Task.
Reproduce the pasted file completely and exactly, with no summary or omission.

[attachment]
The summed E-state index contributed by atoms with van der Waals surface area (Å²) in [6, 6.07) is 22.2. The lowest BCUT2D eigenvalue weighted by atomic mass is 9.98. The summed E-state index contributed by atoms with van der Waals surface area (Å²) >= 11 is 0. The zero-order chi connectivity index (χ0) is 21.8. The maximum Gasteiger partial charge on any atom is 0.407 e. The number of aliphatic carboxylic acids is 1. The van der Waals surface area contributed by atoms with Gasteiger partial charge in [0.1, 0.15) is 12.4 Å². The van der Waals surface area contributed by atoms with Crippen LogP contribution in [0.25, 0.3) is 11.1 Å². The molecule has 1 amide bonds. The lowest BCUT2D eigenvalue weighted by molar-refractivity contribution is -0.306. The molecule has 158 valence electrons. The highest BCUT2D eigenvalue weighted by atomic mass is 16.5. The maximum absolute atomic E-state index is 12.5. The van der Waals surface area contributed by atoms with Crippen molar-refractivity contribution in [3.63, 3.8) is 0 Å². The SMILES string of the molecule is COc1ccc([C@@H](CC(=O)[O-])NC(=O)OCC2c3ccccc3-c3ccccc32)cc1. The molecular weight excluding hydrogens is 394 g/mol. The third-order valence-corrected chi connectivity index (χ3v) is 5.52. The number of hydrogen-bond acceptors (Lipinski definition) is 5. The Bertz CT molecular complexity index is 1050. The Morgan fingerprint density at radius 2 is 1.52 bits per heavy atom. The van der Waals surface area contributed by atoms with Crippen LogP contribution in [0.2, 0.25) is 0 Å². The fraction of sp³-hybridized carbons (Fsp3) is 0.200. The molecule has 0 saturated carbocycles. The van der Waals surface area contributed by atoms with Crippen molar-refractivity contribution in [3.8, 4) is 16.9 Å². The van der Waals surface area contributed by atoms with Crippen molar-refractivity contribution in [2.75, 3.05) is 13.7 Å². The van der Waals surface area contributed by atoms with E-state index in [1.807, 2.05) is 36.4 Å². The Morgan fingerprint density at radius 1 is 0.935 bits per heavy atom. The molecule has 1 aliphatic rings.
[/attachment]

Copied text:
The summed E-state index contributed by atoms with van der Waals surface area (Å²) in [6, 6.07) is 22.2. The lowest BCUT2D eigenvalue weighted by atomic mass is 9.98. The summed E-state index contributed by atoms with van der Waals surface area (Å²) >= 11 is 0. The zero-order chi connectivity index (χ0) is 21.8. The maximum Gasteiger partial charge on any atom is 0.407 e. The number of aliphatic carboxylic acids is 1. The van der Waals surface area contributed by atoms with Gasteiger partial charge in [0.1, 0.15) is 12.4 Å². The van der Waals surface area contributed by atoms with Crippen LogP contribution in [0.25, 0.3) is 11.1 Å². The molecule has 1 amide bonds. The lowest BCUT2D eigenvalue weighted by molar-refractivity contribution is -0.306. The molecule has 158 valence electrons. The highest BCUT2D eigenvalue weighted by atomic mass is 16.5. The maximum absolute atomic E-state index is 12.5. The van der Waals surface area contributed by atoms with Crippen molar-refractivity contribution in [3.63, 3.8) is 0 Å². The SMILES string of the molecule is COc1ccc([C@@H](CC(=O)[O-])NC(=O)OCC2c3ccccc3-c3ccccc32)cc1. The molecular weight excluding hydrogens is 394 g/mol. The third-order valence-corrected chi connectivity index (χ3v) is 5.52. The number of hydrogen-bond acceptors (Lipinski definition) is 5. The Bertz CT molecular complexity index is 1050. The Morgan fingerprint density at radius 2 is 1.52 bits per heavy atom. The van der Waals surface area contributed by atoms with Crippen LogP contribution in [0.2, 0.25) is 0 Å². The fraction of sp³-hybridized carbons (Fsp3) is 0.200. The molecule has 0 saturated carbocycles. The van der Waals surface area contributed by atoms with Crippen molar-refractivity contribution in [3.8, 4) is 16.9 Å². The van der Waals surface area contributed by atoms with Crippen molar-refractivity contribution in [2.75, 3.05) is 13.7 Å². The van der Waals surface area contributed by atoms with E-state index in [1.807, 2.05) is 36.4 Å². The Morgan fingerprint density at radius 1 is 0.935 bits per heavy atom. The molecule has 1 aliphatic rings.